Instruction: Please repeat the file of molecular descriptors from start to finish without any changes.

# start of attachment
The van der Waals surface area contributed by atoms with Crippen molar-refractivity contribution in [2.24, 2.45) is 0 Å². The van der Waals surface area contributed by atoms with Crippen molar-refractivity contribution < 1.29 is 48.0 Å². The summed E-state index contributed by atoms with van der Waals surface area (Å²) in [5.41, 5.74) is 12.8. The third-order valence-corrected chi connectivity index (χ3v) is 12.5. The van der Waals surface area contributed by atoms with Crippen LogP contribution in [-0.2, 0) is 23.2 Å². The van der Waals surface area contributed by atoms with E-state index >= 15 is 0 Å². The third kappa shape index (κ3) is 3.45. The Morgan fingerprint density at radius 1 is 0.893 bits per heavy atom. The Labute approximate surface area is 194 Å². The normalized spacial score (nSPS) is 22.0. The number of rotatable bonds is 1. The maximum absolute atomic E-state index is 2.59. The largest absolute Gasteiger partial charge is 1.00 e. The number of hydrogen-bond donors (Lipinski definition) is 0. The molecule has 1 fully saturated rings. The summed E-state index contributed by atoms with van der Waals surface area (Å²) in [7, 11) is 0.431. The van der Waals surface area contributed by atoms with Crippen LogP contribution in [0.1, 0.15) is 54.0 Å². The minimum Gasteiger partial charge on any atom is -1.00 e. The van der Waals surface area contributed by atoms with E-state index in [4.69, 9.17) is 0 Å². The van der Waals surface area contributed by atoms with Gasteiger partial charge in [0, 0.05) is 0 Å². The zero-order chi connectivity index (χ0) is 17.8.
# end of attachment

The van der Waals surface area contributed by atoms with Crippen molar-refractivity contribution in [2.24, 2.45) is 0 Å². The van der Waals surface area contributed by atoms with Crippen molar-refractivity contribution < 1.29 is 48.0 Å². The summed E-state index contributed by atoms with van der Waals surface area (Å²) in [5.41, 5.74) is 12.8. The third-order valence-corrected chi connectivity index (χ3v) is 12.5. The van der Waals surface area contributed by atoms with Crippen LogP contribution in [-0.2, 0) is 23.2 Å². The van der Waals surface area contributed by atoms with E-state index >= 15 is 0 Å². The third kappa shape index (κ3) is 3.45. The Morgan fingerprint density at radius 1 is 0.893 bits per heavy atom. The Labute approximate surface area is 194 Å². The normalized spacial score (nSPS) is 22.0. The number of rotatable bonds is 1. The maximum absolute atomic E-state index is 2.59. The largest absolute Gasteiger partial charge is 1.00 e. The number of hydrogen-bond donors (Lipinski definition) is 0. The molecule has 1 fully saturated rings. The summed E-state index contributed by atoms with van der Waals surface area (Å²) in [7, 11) is 0.431. The van der Waals surface area contributed by atoms with Crippen LogP contribution in [0.1, 0.15) is 54.0 Å². The minimum Gasteiger partial charge on any atom is -1.00 e. The van der Waals surface area contributed by atoms with E-state index in [4.69, 9.17) is 0 Å². The van der Waals surface area contributed by atoms with Gasteiger partial charge in [0, 0.05) is 0 Å². The zero-order chi connectivity index (χ0) is 17.8.